Day two: wine country and Roman ruins
Maribor is the ideal base for exploring Podravje, the largest of Slovenia’s three wine-growing regions. Family winemakers here preserve age-old viticultural traditions, such as using amphoras to age wine underground, or using all-natural methods. You can hire a car in Maribor and explore the many vineyards yourself — mostare best-known for their white varieties. Call ahead for tastings.
Alternatively, take a half-day tour with local sommelier Jernej Lubej, who focuses on boutique ecological wineries near the Austrian border, such as Ducal, Doppler and Kušter. Be sure to make time for Dreisiebner, a guest house, winery and restaurant in Špičnik with great views of a much-photographed heart-shaped road nearby.
Take a short detour on your way back to Maribor to visit Ptuj, Slovenia’s oldest settlement. The ruins of Roman temples discovered here suggest this riverside town has been continuously inhabited since the first century AD. Today, Ptuj is a picturesque mix of medieval churches, Roman ruins and cobbled streets lined with cafes, wine bars, art galleries and craft shops. Climb to the top of Ptuj Castle to look out over the Drava, then head down to its 700-year-old cellar for a peek at Slovenia’s oldest vintage, bottled in 1917.
Afterwards, indulge in some of the 100 beers served at Kavarna Bodi, or fuel up on coffee and a slice of gibanica (a pastry made with cottage cheese and eggs) at Kavarna Kipertz, a cafe roasting its own beans since 1786.
The east of the country played a key role in securing Slovenia’s title as European Region of Gastronomy, with a focus on sustainable, experimental, yet traditional, cooking. It’s the sort of cuisine you’ll find at Mak, a menuless Maribor restaurant that was recently awarded the Michelin Plate. Maverick chef David Vračko is bold with his choice of flavours, but his interaction with guests — theatrical and memorable — is even bolder.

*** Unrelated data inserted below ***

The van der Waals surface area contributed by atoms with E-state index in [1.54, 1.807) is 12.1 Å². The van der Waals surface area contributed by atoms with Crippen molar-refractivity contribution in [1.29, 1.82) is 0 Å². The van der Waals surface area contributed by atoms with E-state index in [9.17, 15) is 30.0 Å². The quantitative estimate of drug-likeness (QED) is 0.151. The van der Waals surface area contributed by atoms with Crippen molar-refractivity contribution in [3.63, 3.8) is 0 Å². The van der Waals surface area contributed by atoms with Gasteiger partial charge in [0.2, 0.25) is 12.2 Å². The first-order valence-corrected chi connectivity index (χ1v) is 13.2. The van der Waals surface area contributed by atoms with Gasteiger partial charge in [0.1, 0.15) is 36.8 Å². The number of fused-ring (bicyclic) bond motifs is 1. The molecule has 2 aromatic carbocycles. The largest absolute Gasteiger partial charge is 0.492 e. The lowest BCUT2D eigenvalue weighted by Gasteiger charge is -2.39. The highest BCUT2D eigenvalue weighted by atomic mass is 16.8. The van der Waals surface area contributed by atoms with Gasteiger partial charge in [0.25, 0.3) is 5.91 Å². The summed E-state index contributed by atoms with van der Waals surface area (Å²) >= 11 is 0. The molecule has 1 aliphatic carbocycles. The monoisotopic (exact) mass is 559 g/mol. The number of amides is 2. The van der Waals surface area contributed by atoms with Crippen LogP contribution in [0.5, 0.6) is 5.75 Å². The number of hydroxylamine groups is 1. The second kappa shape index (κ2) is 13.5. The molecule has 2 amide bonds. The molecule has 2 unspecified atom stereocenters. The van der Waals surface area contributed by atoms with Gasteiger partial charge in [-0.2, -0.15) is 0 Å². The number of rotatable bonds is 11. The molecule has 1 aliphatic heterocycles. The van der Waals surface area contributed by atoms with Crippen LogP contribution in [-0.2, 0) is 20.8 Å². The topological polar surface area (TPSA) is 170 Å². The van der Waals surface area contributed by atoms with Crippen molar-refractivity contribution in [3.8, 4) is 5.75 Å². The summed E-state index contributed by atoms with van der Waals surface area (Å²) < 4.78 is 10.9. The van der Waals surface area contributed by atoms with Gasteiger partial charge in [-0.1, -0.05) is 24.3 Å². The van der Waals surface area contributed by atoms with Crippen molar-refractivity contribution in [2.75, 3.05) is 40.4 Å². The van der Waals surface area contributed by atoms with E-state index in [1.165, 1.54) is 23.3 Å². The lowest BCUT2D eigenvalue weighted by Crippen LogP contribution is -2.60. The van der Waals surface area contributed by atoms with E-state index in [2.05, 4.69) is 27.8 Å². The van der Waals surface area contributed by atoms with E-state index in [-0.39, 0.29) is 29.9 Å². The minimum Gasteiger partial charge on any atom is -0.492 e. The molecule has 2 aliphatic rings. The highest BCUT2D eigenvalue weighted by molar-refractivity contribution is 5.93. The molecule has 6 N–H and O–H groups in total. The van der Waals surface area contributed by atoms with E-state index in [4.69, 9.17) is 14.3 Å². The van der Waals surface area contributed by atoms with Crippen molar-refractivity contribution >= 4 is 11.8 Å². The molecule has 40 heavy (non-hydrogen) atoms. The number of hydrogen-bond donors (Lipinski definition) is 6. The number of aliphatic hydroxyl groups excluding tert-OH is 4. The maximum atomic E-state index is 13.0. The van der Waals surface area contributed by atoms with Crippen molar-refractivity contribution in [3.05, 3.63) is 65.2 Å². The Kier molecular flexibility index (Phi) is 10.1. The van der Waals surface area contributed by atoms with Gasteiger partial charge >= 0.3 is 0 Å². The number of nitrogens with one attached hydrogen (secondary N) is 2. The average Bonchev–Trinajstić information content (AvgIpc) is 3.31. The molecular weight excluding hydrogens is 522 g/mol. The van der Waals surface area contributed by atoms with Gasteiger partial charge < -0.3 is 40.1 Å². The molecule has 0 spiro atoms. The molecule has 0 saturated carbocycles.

If you finish your meal early enough, dive back into the town centre for a nightcap along Poštna Street. It’s Maribor’s liveliest thoroughfare past 8pm, with wine bars such as LeVino Wine Bar and Kavarna Isabella often spilling out onto the pavement at weekends.
Top five vineyards to visit from Maribor
The Vadhuber family have been producing dry white wines in the Slovenian Hills, close to the Austrian border, since 1931. Today, they host guided wine-tastings, which you can enjoy with a selection of cold cuts and homemade bread. Don’t want to leave? Stay the night in one of the vineyard-view apartments.
The design of Ducal justifies a visit in its own right. Modern touches — floor-to-ceiling windows, various interesting sculptures — sit alongside a century-old wine cellar. Wine here is aged using qvevri, Georgian-style vessels made from clay. ducalwines.com
3. Hisa Joannes Protner
This award-winning winery in the Šempeter Hills, just above Malečnik village, is most famous for its Rhine Riesling, but also produces excellent Pinot Noir, Sauvignon and Chardonnay. Wine-tastings come with home-made pate and cottage cheese drizzled with pumpkin seed oil.
Eco-conscious Leber-Vračko has been cultivating Styrian white wine varieties since 1795. Today, the family estate is largely solar powered and pesticides and herbicides, are banned. The wines are aged in oak barrels and amphoras.
In the hills of Ritoznoj, seventh-generation winemakers Matjaž and Andreja Freser are at the helm of this family vineyard, which has been producing wine since 1832. Sommelierled tastings include a tour of the winery.
Three culinary souvenirs from Maribor